There are several reasons to drop the article. One is that some institutions, governmental or not, are never referred to using the definite article. Another is that the article can get dropped as a consequence of familiarity with and/or personification of the institution. Of course, NewsHour and the like may simply impose a stylistic preference to remove nonessential words.
We often apply the definite article to the names of governmental organizations when the type of organization is part of the name (ministry, office, committee, et al). This is natural, since it sounds like we are specifying one organization of a type— National Park Service, which happens to be the name of the national park service; likewise the National Health Service or the Department for International Development. Where the organization is "branded," however, this is not the case, and we do not use the article: Parks Canada, Medicare, USAID (even though we would write out the United States Agency for International Development).
As with the names of countries and geographic features, there are no absolute rules in naming institutions. It is simply Gosbank but always the Bundesbank; someone attended North Carolina State University but attended the University of North Carolina (and yet attended UNC). With proper nouns, whichever usage becomes popular is that which becomes accepted, and sometimes (e.g. [the] Ohio State University) it is a muddle.
Dropping the article is quite common in some other professional communication. People who work with a particular organization may personify it, especially in internal circles, and as English does not use articles for personal names, the article may get dropped.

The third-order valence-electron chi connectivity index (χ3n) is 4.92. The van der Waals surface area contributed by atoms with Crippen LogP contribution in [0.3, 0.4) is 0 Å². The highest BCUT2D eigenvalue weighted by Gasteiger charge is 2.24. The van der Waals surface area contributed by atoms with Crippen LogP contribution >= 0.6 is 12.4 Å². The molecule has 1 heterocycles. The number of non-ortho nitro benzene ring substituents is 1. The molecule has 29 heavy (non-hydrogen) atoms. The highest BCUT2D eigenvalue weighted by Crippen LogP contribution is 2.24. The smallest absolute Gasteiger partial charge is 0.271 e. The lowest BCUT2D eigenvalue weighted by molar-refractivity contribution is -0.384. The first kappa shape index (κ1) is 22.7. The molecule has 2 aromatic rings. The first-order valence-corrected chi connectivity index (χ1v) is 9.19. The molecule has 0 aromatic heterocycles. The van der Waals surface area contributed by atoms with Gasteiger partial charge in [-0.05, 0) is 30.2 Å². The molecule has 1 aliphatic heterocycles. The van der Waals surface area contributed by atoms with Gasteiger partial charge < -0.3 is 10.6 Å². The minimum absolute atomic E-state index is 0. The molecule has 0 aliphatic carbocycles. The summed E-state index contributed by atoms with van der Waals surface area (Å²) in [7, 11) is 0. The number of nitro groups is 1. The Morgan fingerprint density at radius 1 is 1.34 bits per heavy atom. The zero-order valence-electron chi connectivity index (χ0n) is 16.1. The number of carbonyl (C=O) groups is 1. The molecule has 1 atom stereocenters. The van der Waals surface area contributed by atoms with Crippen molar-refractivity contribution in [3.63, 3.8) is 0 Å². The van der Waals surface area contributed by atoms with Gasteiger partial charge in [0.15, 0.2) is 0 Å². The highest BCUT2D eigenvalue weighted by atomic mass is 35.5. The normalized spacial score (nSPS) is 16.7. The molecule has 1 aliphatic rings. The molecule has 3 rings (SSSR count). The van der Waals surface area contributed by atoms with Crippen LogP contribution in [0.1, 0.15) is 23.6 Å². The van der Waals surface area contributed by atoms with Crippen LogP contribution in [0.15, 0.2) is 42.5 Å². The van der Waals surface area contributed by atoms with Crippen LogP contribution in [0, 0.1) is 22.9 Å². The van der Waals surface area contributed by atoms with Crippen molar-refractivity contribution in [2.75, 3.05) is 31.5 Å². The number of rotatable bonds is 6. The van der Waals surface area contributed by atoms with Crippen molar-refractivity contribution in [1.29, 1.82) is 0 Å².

This is more obvious where an unofficial nickname or abbreviation is used. A large company, say ABC Inc., might organize its employees into divisions. A press release or business school case study about them would write out the full name: the ABC Marketing Division and the ABC Product Development Division.
Suppose you worked for ABC, and you interact regularly with those divisions as well as with some outside actors: the Las Vegas Chamber of Commerce, the Greater Boston Chamber of Commerce, and the U.S. Bureau of Indian Affairs. Your internal emails will get simpler over time, indicating each group with the minimum of identifying information: there's good news out of Marketing, you should talk to PDD, send the proposal to Vegas but not Boston, we're waiting on approval from BIA. Obvious all those groups are made of up many different people doing many different things, but in terms of their interaction with you, they might as well be monolithic. It doesn't matter if it's Sandy from PDD or Chris from PDD, you just need someone from PDD.